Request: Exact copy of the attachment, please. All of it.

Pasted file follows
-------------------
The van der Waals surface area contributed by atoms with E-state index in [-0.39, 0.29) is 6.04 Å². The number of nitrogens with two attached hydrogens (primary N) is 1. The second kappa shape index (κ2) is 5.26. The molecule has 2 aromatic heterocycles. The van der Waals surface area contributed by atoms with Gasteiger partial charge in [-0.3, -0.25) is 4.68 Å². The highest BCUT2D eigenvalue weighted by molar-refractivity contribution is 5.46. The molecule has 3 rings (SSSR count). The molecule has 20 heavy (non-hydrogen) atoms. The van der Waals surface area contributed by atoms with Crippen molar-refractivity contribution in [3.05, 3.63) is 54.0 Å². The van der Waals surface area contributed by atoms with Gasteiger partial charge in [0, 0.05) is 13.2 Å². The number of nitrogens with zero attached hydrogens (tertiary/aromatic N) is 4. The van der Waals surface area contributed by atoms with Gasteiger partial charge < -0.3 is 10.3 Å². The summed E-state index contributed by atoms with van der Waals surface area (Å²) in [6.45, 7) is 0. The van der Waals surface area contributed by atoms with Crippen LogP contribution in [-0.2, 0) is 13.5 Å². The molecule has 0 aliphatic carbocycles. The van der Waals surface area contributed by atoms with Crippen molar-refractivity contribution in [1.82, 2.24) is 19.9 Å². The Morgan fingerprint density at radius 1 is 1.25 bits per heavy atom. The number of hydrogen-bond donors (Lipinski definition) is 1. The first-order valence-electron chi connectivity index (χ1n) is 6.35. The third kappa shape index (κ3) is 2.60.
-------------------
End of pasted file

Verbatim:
The van der Waals surface area contributed by atoms with E-state index in [-0.39, 0.29) is 6.04 Å². The number of nitrogens with two attached hydrogens (primary N) is 1. The second kappa shape index (κ2) is 5.26. The molecule has 2 aromatic heterocycles. The van der Waals surface area contributed by atoms with Gasteiger partial charge in [-0.3, -0.25) is 4.68 Å². The highest BCUT2D eigenvalue weighted by molar-refractivity contribution is 5.46. The molecule has 3 rings (SSSR count). The molecule has 20 heavy (non-hydrogen) atoms. The van der Waals surface area contributed by atoms with Crippen molar-refractivity contribution in [3.05, 3.63) is 54.0 Å². The van der Waals surface area contributed by atoms with Gasteiger partial charge in [0, 0.05) is 13.2 Å². The number of nitrogens with zero attached hydrogens (tertiary/aromatic N) is 4. The van der Waals surface area contributed by atoms with Gasteiger partial charge < -0.3 is 10.3 Å². The summed E-state index contributed by atoms with van der Waals surface area (Å²) in [6.45, 7) is 0. The van der Waals surface area contributed by atoms with Crippen LogP contribution in [-0.2, 0) is 13.5 Å². The molecule has 0 aliphatic carbocycles. The van der Waals surface area contributed by atoms with Crippen molar-refractivity contribution in [1.82, 2.24) is 19.9 Å². The Morgan fingerprint density at radius 1 is 1.25 bits per heavy atom. The number of hydrogen-bond donors (Lipinski definition) is 1. The first-order valence-electron chi connectivity index (χ1n) is 6.35. The third kappa shape index (κ3) is 2.60.